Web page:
By Megan Lillick
Homesickness is an interesting word, especially for etymologists. Just look it up on Wikipedia, and you’ll see for yourself — there are 29 references to help explain such a distress, citing everything from historical definitions to symptoms and coping mechanisms.
Its meaning is tricky. For instance, if you applied the same logical interpretation as you would to carsickness, you’d probably assume being inside, at home, makes some people ill, and that nausea and the occasional vomit out the window would be common symptoms. Thankfully they’re not, and the definition is — and symptoms are — quite the contrary.
Homesick — the adjective and word’s root — is the longing for one's home when away from it for a period of time. The length of time can be short lived or long; it really depends on the person and his or her triggers for missing home.
Most expats become very familiar with homesickness at some point during their stint(s) abroad. If it isn’t triggered by little inconveniences of their new country’s culture, it often sets in during the holidays, when one would usually be home, taking part in all the family festivities. But because flying anywhere is ungodly expensive during Christmas, FaceTime is Expat Elliott’s best alternative for being home. Luckily, he has a tech-savvy cousin who helps pass him around the dinner table while everyone’s mouth is full of his favorite family recipes and drunk on eggnog. “Being there” just isn’t the same.
Luckily, barf bags aren’t handed out at the Bürgeramt (or whatever your new country’s registration office happens to be called) because, as mentioned before, vomiting is luckily not a symptom. Unfortunately, though, sufferers of homesickness today typically report a combination of depressive and anxious symptoms.
Depression sucks, but at least doctors have long since debunked homesickness being a cause for an excessive amount of black bile in the blood, as the Greek physician Hippocrates (ca. 460–377 BC) had once thought. An educated guess for that time, sure, as the Greek gods were likely quite sad, being many days away from their gorgeous goddesses, fighting wars in treacherous conditions — conditions of which would turn their spit black. Fighting in coal mines, perhaps?
Then, in a document dating back to 1691 the word, Heimweh — a “nostalgic reaction” or literally “home pain” in German — makes its debut via the Swiss. Back then, it was a common phenomenon amongst the many Swiss mercenaries serving in different countries across Europe. They’d often be away from Switzerland for many years, and unfortunately for some, they never made it back, dying in battles abroad.
Because of this historical reference, homesickness was once thought to only affect the Swiss. That is, until great migrations of Europeans swept across the continent, reporting similar symptoms. And soon enough, homesickness found its way into general German medical literature in the 19th century.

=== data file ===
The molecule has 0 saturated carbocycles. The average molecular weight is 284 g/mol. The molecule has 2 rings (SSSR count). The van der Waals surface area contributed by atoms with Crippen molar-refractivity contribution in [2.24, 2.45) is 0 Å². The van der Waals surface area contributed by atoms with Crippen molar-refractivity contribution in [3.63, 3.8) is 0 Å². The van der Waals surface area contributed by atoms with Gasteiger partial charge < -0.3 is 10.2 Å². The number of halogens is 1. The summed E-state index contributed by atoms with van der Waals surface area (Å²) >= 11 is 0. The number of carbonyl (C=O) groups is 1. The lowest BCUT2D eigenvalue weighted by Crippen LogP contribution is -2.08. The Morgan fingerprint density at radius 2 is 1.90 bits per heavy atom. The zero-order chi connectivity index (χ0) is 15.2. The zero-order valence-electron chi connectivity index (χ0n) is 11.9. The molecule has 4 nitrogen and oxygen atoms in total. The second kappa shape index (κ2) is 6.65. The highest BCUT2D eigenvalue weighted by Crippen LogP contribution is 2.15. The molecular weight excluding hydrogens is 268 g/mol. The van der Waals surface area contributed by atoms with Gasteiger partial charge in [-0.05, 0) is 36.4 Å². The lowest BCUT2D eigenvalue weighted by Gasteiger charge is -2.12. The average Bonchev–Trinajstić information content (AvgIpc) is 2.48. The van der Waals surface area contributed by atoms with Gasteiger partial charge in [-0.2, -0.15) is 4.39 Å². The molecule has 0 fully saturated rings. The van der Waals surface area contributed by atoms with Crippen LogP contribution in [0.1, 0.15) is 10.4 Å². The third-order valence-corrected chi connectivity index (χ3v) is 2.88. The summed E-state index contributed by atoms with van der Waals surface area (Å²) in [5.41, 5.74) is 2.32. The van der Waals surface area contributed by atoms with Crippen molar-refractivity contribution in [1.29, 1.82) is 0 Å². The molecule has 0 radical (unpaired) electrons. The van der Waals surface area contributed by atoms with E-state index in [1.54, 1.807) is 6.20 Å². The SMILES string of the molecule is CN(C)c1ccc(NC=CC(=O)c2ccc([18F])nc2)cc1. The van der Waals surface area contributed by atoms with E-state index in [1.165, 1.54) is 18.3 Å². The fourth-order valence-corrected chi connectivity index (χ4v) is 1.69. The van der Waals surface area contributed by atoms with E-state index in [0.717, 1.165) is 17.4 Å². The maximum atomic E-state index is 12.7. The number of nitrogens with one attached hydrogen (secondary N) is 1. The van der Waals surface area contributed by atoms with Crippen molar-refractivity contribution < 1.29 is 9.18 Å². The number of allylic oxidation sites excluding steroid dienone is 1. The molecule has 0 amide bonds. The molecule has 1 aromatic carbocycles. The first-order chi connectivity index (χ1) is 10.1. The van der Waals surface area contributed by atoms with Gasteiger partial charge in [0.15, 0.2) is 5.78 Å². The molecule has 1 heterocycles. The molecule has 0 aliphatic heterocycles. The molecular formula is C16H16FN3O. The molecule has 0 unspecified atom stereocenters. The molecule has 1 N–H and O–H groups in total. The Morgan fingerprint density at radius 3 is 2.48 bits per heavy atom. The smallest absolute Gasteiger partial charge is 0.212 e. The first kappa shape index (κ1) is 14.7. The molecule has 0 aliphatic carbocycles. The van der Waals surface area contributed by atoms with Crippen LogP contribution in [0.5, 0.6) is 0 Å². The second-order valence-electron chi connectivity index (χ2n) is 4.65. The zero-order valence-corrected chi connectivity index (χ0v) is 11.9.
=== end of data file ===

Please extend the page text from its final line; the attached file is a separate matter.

Which then of course — English being a Germanic language — the word was picked up and translated so American colonists, immigrants, gold miners, soldiers, explorers and others spending time away from home had a word to describe that icky feeling they got in their tummies when they missed Mom. Or maybe it was just her cooking.
Whether you call it Heimweh, homesickness, or the more specific and untranslatable French version of the word, Depaysement — “the feeling that comes from not being in one’s home country; being a foreigner; feeling that you don’t really belong, like a flower uprooted from a lovely garden and thrown into a small pot on the windowsill” — today it is now known to be a form of normative psychopathology reflecting the intensity of a person's attachment to home, native culture and loved ones.
Perhaps you’re thinking that all that history is interesting and all (or maybe you find it a bore), but you really just want to know is what’s considered “home” anyway?
Now, home is also a tricky word. For most, it’s the place where one resides and is living. Others take the Dorothy Approach and believe it to be where one grows up, where the family is rooted. And, there’s no place like it!
For me, home is where my childhood house and family are. It’s the foundation of me. But I also do my best to make a “home” out of wherever it is I’m living. Since moving out of my childhood house, I’ve had a lot of other places of residence — from dorm rooms to shared apartments and duplexes to waterfront, mountain, and city homes. One thing is for sure, though; not one of them comes close to the significance of the one I grew up in.
Because I was obsessed with the Wizard of Oz as a kid, wherever I lived in the world, my grandma would always tell me to do as Dorothy would by clicking my heels and come home when I missed it. One year, she even bought me a ruby red slipper ornament to remind me of this. I hang it year-round, reminding me about this unique space in my heart. Even to this day, when I look at it, I feel a little hug around my heart. The hug of home.
For those who still have their childhood bedroom to sleep in during visits back home, you might have this more literal connotation to the word. Those who don’t likely tend to use the symbolic meaning of it, reminiscing on what once was a literal place, full of familiar things and people.
Whether home is near or far — and whatever it is to you — it can make you sick for it. But having that pull to go back every now and then is only natural. It’s a good thing. It means home played a fundamental and good role in your life. And there will never be another place like it. If you’re lucky, though, you can always go back.